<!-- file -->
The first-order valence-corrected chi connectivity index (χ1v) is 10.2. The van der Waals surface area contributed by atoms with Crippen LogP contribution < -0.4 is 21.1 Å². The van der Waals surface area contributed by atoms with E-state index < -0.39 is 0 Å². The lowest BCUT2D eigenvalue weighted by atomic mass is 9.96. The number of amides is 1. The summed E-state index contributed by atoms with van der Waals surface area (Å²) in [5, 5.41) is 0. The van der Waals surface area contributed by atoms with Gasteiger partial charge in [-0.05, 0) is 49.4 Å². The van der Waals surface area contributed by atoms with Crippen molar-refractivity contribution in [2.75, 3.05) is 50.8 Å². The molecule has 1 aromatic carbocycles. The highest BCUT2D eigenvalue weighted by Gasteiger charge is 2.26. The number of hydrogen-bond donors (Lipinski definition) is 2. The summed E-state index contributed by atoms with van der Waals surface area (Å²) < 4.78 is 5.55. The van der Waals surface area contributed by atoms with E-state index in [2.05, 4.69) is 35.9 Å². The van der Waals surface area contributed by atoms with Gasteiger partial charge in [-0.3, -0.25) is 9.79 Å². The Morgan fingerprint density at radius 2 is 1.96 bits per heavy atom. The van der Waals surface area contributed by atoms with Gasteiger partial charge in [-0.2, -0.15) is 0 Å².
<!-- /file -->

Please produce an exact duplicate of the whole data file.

The first-order valence-corrected chi connectivity index (χ1v) is 10.2. The van der Waals surface area contributed by atoms with Crippen LogP contribution < -0.4 is 21.1 Å². The van der Waals surface area contributed by atoms with E-state index < -0.39 is 0 Å². The lowest BCUT2D eigenvalue weighted by atomic mass is 9.96. The number of amides is 1. The summed E-state index contributed by atoms with van der Waals surface area (Å²) in [5, 5.41) is 0. The van der Waals surface area contributed by atoms with Gasteiger partial charge in [-0.05, 0) is 49.4 Å². The van der Waals surface area contributed by atoms with Crippen molar-refractivity contribution in [2.75, 3.05) is 50.8 Å². The molecule has 1 aromatic carbocycles. The highest BCUT2D eigenvalue weighted by Gasteiger charge is 2.26. The number of hydrogen-bond donors (Lipinski definition) is 2. The summed E-state index contributed by atoms with van der Waals surface area (Å²) < 4.78 is 5.55. The van der Waals surface area contributed by atoms with E-state index in [2.05, 4.69) is 35.9 Å². The van der Waals surface area contributed by atoms with Gasteiger partial charge in [-0.3, -0.25) is 9.79 Å². The Morgan fingerprint density at radius 2 is 1.96 bits per heavy atom. The van der Waals surface area contributed by atoms with Gasteiger partial charge in [-0.2, -0.15) is 0 Å².